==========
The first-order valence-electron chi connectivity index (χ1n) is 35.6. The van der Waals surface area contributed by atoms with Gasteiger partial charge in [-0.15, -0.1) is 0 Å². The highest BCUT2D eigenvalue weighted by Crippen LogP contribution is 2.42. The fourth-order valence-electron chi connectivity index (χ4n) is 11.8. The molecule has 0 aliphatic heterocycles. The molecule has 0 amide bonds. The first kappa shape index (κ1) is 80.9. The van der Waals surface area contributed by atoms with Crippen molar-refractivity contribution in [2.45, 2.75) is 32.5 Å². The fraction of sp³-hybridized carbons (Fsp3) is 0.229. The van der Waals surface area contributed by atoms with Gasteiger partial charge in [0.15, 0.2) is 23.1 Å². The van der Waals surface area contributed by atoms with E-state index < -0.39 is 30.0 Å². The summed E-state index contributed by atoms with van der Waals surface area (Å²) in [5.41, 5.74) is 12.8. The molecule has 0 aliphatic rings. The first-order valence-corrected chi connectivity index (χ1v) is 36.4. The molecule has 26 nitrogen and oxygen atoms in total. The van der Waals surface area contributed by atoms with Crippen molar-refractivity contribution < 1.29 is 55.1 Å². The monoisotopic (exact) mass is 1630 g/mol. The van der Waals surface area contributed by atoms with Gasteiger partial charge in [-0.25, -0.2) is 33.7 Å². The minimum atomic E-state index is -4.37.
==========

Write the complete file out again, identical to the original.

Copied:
The first-order valence-electron chi connectivity index (χ1n) is 35.6. The van der Waals surface area contributed by atoms with Gasteiger partial charge in [-0.15, -0.1) is 0 Å². The highest BCUT2D eigenvalue weighted by Crippen LogP contribution is 2.42. The fourth-order valence-electron chi connectivity index (χ4n) is 11.8. The molecule has 0 aliphatic heterocycles. The molecule has 0 amide bonds. The first kappa shape index (κ1) is 80.9. The van der Waals surface area contributed by atoms with Crippen molar-refractivity contribution in [2.45, 2.75) is 32.5 Å². The fraction of sp³-hybridized carbons (Fsp3) is 0.229. The van der Waals surface area contributed by atoms with Gasteiger partial charge in [0.15, 0.2) is 23.1 Å². The van der Waals surface area contributed by atoms with E-state index < -0.39 is 30.0 Å². The summed E-state index contributed by atoms with van der Waals surface area (Å²) in [5.41, 5.74) is 12.8. The molecule has 0 aliphatic rings. The first-order valence-corrected chi connectivity index (χ1v) is 36.4. The molecule has 26 nitrogen and oxygen atoms in total. The van der Waals surface area contributed by atoms with Crippen molar-refractivity contribution < 1.29 is 55.1 Å². The monoisotopic (exact) mass is 1630 g/mol. The van der Waals surface area contributed by atoms with Gasteiger partial charge in [-0.25, -0.2) is 33.7 Å². The minimum atomic E-state index is -4.37.